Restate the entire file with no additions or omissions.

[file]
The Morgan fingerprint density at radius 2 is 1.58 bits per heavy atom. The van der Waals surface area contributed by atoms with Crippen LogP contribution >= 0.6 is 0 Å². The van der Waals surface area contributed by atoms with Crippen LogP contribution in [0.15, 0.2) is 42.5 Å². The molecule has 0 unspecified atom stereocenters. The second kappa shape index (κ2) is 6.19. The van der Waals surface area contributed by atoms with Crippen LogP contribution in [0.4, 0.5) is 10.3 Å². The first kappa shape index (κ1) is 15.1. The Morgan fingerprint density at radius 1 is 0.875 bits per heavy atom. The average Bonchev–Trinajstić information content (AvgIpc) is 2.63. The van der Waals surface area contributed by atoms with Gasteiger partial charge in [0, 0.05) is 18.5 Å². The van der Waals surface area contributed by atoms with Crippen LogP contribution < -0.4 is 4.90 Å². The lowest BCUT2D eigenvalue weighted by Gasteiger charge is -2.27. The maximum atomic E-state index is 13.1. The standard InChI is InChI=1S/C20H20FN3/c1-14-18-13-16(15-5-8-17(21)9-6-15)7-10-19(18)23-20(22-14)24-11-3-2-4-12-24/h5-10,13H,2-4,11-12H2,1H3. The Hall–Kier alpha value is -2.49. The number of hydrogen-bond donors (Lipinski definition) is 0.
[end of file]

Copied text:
The Morgan fingerprint density at radius 2 is 1.58 bits per heavy atom. The van der Waals surface area contributed by atoms with Crippen LogP contribution >= 0.6 is 0 Å². The van der Waals surface area contributed by atoms with Crippen LogP contribution in [0.15, 0.2) is 42.5 Å². The molecule has 0 unspecified atom stereocenters. The second kappa shape index (κ2) is 6.19. The van der Waals surface area contributed by atoms with Crippen LogP contribution in [0.4, 0.5) is 10.3 Å². The first kappa shape index (κ1) is 15.1. The Morgan fingerprint density at radius 1 is 0.875 bits per heavy atom. The average Bonchev–Trinajstić information content (AvgIpc) is 2.63. The van der Waals surface area contributed by atoms with Gasteiger partial charge in [0, 0.05) is 18.5 Å². The van der Waals surface area contributed by atoms with Crippen LogP contribution < -0.4 is 4.90 Å². The lowest BCUT2D eigenvalue weighted by Gasteiger charge is -2.27. The maximum atomic E-state index is 13.1. The standard InChI is InChI=1S/C20H20FN3/c1-14-18-13-16(15-5-8-17(21)9-6-15)7-10-19(18)23-20(22-14)24-11-3-2-4-12-24/h5-10,13H,2-4,11-12H2,1H3. The Hall–Kier alpha value is -2.49. The number of hydrogen-bond donors (Lipinski definition) is 0.